Research

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Media Contact:Ron Ozio | ozio@upenn.edu | 215-898-8658 April 14, 2015

Donita Brady Appointed Presidential Professor at Penn

Donita Brady has been named the seventh Presidential Professor at the University of Pennsylvania, effective July 1.  She will be Presidential Assistant Professor of Cancer Biology in Penn’s Perelman School of Medicine.

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Media Contact:Evan Lerner | elerner@upenn.edu | 215-573-6604April 13, 2015

Penn Researchers Help Make Maps of the Universe’s Dark Matter

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Members of the Dark Energy Survey have released the first in a series of maps that show the concentration of dark matter in the cosmos. These maps, created with one of the world’s most powerful digital cameras, are the largest contiguous maps created at this level of detail and will improve researchers’ understanding of dark matter’s role in the formation of galaxies.

Members of the Dark Energy Survey have released the first in a series of maps that show the concentration of dark matter in the cosmos.

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Media Contact:Karen Kreeger | karen.kreeger@uphs.upenn.edu | 215-349-5658April 13, 2015

Limber Lungs: One Type of Airway Cell Can Regenerate Another Lung Cell Type

A new collaborative study describes a way that lung tissue can regenerate after injury. The team found that lung tissue has more dexterity in repairing tissue than once thought.

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Media Contact:Katherine Unger Baillie | kbaillie@upenn.edu | 215-898-9194April 10, 2015

Penn Dental Medicine Launches First Open Online Course

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The School of Dental Medicine at the University of Pennsylvania's free online course, “Introduction to Dental Medicine,” will allow anyone with access to the Internet to learn what dentistry is all about.

By Sarah Welsh

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Media Contact:Evan Lerner | elerner@upenn.edu | 215-573-6604April 9, 2015

After the Higgs: Penn Gears Up for New Physics Discoveries at CERN

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After a two-year hiatus, the Large Hadron Collider is gearing up for its second run. The LHC enabled the 2012 discovery of the Higgs boson, which gives mass to all particles, but the world’s most complicated scientific apparatus is far from finished

by Sarah Welsh

After a two-year hiatus, the Large Hadron Collider at the European Organization for Nuclear Research, or CERN, is gearing up for its second run. The LHC enabled the 2012 discovery of the Higgs boson, which gives mass to all particles, but the world’s most complicated scientific apparatus is far from finished

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Media Contact:Amanda Mott | ammott@upenn.edu | 215-898-1422April 9, 2015

On the Road, Penn Senior Examines Environmental-Economic Conflict

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An interest in journalism led senior Brennan Cusack of Santa Barbara, Calif., on a road trip focused on examining cases of environmental-economic conflict.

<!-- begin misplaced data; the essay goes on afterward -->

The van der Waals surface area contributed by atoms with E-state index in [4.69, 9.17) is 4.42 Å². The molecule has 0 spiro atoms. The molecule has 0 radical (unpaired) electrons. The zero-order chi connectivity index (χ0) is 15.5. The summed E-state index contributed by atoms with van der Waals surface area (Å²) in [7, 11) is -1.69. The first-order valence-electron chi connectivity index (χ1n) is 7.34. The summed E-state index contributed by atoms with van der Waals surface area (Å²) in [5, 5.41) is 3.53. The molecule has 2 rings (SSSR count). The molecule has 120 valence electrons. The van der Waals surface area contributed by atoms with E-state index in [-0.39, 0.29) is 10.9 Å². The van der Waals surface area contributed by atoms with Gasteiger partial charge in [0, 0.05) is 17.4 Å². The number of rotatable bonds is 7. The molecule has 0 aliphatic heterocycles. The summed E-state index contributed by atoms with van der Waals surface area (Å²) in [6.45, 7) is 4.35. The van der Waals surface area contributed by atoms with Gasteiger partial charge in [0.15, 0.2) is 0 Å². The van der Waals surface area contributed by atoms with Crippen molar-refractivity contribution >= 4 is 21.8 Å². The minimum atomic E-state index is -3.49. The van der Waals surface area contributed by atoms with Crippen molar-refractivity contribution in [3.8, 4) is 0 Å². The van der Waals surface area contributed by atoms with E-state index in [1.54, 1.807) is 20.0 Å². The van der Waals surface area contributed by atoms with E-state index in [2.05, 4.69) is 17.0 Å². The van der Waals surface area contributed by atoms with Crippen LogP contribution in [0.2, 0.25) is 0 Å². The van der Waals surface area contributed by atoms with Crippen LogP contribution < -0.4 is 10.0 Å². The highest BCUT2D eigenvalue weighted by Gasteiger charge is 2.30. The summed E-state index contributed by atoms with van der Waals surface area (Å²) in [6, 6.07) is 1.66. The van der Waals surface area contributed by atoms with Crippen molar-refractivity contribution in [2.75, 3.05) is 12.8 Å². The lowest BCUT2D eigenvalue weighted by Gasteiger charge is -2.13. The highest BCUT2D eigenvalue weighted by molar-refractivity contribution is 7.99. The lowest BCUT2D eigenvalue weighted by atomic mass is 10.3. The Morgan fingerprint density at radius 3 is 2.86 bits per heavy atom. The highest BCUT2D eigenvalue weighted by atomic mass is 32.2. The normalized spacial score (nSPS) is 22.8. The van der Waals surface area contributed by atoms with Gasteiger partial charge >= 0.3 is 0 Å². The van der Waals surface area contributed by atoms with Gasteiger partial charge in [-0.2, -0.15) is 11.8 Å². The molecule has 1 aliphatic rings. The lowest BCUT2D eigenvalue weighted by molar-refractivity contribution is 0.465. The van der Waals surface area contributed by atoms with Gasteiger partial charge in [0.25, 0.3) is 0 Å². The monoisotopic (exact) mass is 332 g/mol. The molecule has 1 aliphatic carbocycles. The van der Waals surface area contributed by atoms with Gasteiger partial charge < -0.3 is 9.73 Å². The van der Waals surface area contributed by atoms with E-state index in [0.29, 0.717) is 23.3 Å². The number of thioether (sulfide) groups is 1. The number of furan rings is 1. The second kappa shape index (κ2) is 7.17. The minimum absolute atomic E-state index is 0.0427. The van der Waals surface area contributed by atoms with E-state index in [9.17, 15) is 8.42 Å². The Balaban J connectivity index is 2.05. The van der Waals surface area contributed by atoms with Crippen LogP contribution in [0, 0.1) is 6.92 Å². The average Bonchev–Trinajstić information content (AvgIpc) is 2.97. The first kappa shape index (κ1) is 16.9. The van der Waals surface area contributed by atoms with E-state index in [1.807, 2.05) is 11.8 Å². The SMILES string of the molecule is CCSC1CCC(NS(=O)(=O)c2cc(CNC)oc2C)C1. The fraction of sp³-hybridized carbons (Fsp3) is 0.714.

By Julie McWilliams

Aspiring journalist Brennan Cusack set off on a solo cross-country trek last summer to get an insider’s look and to research four instances where environmental and economic interests were at odds.

Study Finds Risk of Breast, Ovarian Cancer Dependent on Type of BRCA1 or BRCA2 Mutation

April 7, 2015

Timothy Rebbeck of the Perelman School of Medicine is quoted about varying BRCA1 or BRCA2 mutations and how this affect

Article Source: Fox News
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Media Contact:Katie Delach | katie.delach@uphs.upenn.edu | 215-349-5964April 7, 2015

Penn Study Shows Risk of Breast and Ovarian Cancer May Differ By Type of BRCA1, BRCA2 Mutation

In a study involving more than 31,000 women with cancer-causing mutations in the BRCA1 or BRCA2 genes, researchers at the Basser Center for BRCAthe Abramson Cancer Center, and the Perelman School of Medicine at the University of Pennsylvania, identified mutations that are associated with significantly different risks of breast and ovarian cancers.

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Media Contact:Evan Lerner | elerner@upenn.edu | 215-573-6604April 6, 2015

Penn, Johns Hopkins and UCSB Research: Differences in Neural Activity Change Learning Rate

blurb: 
A new study suggests that recruiting unnecessary parts of the brain for a given task, akin to over-thinking the problem, plays a critical role in the difference between people who pick up a new skill faster or slower.

Why do some people learn a new skill right away, while others only gradually improve? Whatever else may be different about their lives, something must be happening in their brains that captures this variation.

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Media Contact:Katherine Unger Baillie | kbaillie@upenn.edu | 215-898-9194
Media Contact:Peter Iglinski | peter.iglinski@rochester.edu | 585-273-4726April 6, 2015

Penn-Rochester Study Identifies a Novel Way to Deliver Drugs to Control Dental Plaque

Therapeutic agents intended to reduce dental plaque and prevent tooth decay are often removed by saliva and the act of swallowing before they can take effect. But a team of researchers has developed a way to keep the drugs from being washed away.